Aging-in-Place Modifications Featured in Museum Display

Filed in Design, Education by on December 11, 2017 0 Comments
CAPS sign

The CAPS informational sign is already in place at the National Building Museum.

A new exhibit at Washington’s National Building Museum celebrates the flexibility of modern home design and features the role of the Certified Aging-in-Place Specialist (CAPS) in demonstrating how thoughtful, adjustable and beautiful design solutions can help home owners live safely in their own homes.

Making Room: Housing for a Changing America centers on The Open House — a flexible, 1,000-square-foot home designed for the exhibition by architect Pierluigi Colombo. The movable walls and multi-functional furniture allow the space to encompass a variety of today’s diverse households.

Until next February, the exhibition space will be displayed as a home shared by three roommates. Next, the walls will be reconfigured to showcase a multi-generational home and how the space can accommodate that family’s different needs and uses.

In spring 2018, the space will change again to reflect the home of empty nesters, and design for fluctuating ages and capabilities will be illustrated though home modifications that are part of the NAHB CAPS curriculum.

Bridget McMullin, principal of New Jersey-based The McMullin Design Group and a CAPS designation holder, served on the American Society of Interior Designers Consulting Design Committee for the exhibit.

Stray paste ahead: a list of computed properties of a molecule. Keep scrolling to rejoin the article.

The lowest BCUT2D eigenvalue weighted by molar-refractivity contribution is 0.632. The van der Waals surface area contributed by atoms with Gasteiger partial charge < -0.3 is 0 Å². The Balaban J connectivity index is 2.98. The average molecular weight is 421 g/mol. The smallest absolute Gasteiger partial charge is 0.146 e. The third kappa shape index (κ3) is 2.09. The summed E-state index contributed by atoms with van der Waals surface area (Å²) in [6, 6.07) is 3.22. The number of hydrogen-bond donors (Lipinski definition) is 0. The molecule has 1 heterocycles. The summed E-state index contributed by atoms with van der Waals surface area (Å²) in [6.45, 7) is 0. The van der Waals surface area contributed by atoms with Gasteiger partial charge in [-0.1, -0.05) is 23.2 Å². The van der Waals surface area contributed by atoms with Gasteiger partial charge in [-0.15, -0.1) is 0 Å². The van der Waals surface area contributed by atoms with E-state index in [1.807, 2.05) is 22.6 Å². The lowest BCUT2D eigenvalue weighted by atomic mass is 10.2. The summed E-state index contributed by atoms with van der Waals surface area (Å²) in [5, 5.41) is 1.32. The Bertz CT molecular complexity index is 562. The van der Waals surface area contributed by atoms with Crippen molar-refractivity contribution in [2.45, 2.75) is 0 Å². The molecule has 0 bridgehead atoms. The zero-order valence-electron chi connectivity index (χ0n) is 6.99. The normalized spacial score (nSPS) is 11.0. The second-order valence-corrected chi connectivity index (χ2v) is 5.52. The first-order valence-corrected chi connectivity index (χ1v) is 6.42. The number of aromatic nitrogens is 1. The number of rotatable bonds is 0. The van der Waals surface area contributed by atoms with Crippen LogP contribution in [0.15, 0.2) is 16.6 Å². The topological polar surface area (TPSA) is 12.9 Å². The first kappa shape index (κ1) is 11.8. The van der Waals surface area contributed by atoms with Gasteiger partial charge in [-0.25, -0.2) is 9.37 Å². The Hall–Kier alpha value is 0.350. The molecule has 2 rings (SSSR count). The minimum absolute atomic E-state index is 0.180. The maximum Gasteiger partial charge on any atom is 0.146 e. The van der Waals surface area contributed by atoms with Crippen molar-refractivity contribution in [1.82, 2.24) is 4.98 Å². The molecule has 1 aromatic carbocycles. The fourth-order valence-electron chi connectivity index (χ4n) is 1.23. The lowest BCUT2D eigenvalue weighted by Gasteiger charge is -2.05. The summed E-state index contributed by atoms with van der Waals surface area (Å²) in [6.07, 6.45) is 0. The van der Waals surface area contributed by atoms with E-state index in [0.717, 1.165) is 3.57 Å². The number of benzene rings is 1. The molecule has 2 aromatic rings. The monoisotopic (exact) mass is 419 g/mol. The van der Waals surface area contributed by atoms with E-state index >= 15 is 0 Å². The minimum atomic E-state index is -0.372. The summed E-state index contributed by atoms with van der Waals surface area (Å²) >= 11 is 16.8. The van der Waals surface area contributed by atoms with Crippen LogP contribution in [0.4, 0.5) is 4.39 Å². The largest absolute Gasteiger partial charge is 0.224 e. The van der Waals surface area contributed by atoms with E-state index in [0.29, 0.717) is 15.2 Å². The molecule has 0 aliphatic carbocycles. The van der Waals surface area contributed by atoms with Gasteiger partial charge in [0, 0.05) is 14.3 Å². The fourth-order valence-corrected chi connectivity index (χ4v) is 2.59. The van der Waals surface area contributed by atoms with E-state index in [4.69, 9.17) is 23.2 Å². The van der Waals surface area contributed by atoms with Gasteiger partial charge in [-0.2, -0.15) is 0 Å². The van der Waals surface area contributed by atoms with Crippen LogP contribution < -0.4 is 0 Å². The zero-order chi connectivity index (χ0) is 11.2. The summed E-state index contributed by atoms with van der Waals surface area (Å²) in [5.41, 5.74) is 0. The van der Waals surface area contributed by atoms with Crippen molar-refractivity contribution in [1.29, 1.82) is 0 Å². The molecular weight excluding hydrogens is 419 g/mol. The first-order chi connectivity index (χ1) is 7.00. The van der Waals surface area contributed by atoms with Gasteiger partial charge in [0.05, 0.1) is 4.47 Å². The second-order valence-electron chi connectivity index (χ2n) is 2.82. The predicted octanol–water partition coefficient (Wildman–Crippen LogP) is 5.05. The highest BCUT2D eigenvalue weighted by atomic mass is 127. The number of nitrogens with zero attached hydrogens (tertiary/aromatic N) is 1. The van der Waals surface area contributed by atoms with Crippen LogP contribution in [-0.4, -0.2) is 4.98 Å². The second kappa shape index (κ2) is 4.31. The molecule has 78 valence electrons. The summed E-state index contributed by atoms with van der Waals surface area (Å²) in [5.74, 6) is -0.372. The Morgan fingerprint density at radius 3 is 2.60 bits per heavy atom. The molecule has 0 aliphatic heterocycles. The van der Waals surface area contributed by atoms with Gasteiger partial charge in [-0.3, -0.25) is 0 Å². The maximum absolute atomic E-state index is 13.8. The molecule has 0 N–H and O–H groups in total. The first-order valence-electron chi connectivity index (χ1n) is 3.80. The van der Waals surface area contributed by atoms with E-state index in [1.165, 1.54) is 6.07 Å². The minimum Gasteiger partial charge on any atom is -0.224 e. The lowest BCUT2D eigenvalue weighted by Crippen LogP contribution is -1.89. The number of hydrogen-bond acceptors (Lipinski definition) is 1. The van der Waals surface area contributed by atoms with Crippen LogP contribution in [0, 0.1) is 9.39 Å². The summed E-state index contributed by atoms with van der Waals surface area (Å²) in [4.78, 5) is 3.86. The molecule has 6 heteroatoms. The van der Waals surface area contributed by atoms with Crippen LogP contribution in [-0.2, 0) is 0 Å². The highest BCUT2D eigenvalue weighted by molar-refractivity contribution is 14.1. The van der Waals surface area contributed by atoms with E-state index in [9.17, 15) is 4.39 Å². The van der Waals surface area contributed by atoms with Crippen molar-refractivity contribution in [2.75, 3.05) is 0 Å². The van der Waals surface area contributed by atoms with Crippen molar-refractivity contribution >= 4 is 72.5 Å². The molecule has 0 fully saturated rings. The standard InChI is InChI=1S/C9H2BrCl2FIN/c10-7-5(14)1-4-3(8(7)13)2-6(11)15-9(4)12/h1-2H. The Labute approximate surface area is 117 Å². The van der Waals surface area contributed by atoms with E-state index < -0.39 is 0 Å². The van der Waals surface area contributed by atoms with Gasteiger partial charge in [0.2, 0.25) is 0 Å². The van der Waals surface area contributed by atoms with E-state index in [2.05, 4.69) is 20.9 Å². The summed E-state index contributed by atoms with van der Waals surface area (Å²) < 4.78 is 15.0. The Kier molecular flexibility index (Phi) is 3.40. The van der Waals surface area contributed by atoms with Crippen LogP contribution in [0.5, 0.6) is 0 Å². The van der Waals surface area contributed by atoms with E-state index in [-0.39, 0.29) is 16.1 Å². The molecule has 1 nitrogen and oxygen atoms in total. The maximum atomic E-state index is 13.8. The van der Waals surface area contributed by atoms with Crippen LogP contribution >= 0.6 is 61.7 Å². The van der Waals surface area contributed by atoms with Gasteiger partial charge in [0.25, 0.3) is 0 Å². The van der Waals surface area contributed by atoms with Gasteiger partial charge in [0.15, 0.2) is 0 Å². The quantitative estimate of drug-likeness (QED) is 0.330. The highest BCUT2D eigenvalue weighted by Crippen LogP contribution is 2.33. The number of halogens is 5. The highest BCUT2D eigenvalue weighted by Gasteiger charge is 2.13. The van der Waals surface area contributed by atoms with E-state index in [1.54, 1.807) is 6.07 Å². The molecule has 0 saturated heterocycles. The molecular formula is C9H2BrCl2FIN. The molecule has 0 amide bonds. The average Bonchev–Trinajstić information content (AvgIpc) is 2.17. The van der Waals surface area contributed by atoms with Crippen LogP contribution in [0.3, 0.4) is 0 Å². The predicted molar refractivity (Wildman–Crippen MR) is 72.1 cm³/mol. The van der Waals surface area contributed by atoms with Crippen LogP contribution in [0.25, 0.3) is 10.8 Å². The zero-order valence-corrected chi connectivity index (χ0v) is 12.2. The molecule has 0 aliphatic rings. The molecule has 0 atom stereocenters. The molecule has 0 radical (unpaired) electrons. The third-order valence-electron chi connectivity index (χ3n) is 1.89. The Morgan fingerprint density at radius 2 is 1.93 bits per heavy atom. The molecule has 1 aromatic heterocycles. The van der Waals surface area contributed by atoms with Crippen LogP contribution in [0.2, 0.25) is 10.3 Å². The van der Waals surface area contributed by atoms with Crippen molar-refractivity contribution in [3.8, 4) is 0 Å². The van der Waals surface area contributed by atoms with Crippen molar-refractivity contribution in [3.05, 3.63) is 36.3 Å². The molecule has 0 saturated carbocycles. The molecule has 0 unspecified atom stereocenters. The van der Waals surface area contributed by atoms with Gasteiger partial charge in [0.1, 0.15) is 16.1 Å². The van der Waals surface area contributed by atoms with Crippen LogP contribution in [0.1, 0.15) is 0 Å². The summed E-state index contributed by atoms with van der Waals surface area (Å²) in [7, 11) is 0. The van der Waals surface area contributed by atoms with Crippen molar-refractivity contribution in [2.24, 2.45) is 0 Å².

“The couple’s no-step, walk-in shower has retractable walls which can free up floor space should either of them need a walker or wheelchair. Likewise, the kitchen’s fixtures, cabinetry and appliances have been optimized for a limited range of motion,” the exhibit guide explains.

The Building Museum display “is an effective way to demonstrate how a CAPS professional can make a home a more comfortable for all family members, over many years,” said Dan Bawden, chairman of the NAHB Remodelers Board of Trustees.

“With this exhibit, we are reaching a museum-going audience that may not be familiar with this program and gain even more traction for the CAPS designation. In the process, CAPS-trained professionals can help facilitate people’s strong desire to remain in their homes as they get older,” he said.

The National Building Museum is at 401 F Street NW, four blocks from the National Mall.

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